It’s an pretty interesting blog with a lot of information about how it is going with SimCity at this moment but EA/ Maxis confirmed that they won’t expand the city size.

State of SimCity

It’s been seven months since we released SimCity and I wanted to take stock of where we are, respond to some questions and talk about the future.

We’re Listening

First, I want you to know that we are listening to your feedback. We dig deep into the forums, Facebook posts, and Twitter feeds every day to see what players are talking about. There is a lot of feedback and there is a clear passion for SimCity. That’s great to see. And while we appreciate positive feedback, we take very seriously the players who have criticisms. Players have high expectations of what goes into our games and we have an obligation to deliver. We continuously review this feedback alongside in-game telemetry to help us decide where to focus our game tuning and development efforts. We’ve formed dedicated teams to explore specific features. Some player requests, such as a tool to raise and lower roads, were straightforward challenges. Some of the larger asks, such as bigger city maps and an offline mode, have required more thought and exploratory work.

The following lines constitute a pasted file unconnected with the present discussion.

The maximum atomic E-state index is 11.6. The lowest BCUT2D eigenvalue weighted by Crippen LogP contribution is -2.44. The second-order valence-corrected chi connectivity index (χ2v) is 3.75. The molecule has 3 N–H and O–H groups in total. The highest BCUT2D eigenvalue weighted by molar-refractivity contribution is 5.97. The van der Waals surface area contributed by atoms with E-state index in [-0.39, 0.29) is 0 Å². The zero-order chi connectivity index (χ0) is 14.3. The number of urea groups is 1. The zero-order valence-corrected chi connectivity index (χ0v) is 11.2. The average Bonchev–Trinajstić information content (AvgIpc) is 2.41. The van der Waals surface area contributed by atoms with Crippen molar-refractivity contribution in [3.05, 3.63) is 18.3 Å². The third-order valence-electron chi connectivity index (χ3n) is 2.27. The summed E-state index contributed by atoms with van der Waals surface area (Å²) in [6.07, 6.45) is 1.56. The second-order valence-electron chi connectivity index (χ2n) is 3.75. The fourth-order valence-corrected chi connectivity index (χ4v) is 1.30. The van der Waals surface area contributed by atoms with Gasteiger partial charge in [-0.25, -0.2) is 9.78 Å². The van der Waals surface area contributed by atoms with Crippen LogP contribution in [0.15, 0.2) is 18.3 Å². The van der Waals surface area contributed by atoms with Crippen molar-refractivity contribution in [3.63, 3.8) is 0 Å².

Seven Months, Seven Major Updates

We’ve released seven major updates in the last seven months, which have evolved the gameplay experience and the core of our simulation. GlassBox powered our first agent based simulation and this system created depth and complexity like we’ve never had before. This opened up a whole new world of tuning and we’ve spent our time making sure that all players, whatever track they take their cities through, are getting a challenging experience. I encourage you to watch Dan’s great talk from GDC 2013 to give you an idea of just how complex SimCity’s system really is.

Traffic was always meant to be a challenge; in fact, many of our team considered traffic to be a strategy game all on its own. But, in reality, traffic was behaving irrationally. We got the player feedback and fixed it. Cars are smarter, buses are more intelligent in their routing, and the new raise/lower tool brought new ways to route traffic throughout the city. Tuning is the life blood of the simulation and we continue to monitor and make enhancements to the way GlassBox responds to our players. Stability and performance increases are also a constant area of focus for us; servers are stable and performance continues to improve on lower spec machines.

We’ve also heard feedback on our strategy and pricing for DLC. My commitment on DLC for SimCity is that we do not force players to purchase game elements that are essentially helping to tune the simulation or fix specific issues. And for that optional content, we always want players to feel like it’s valuable. Along with paid DLC, we’ve also been providing free content. The first two million players received the Launch Park, we recently released new hotels and houses of worship, and we’re planning to release additional free content soon – more region maps, more free buildings and more.

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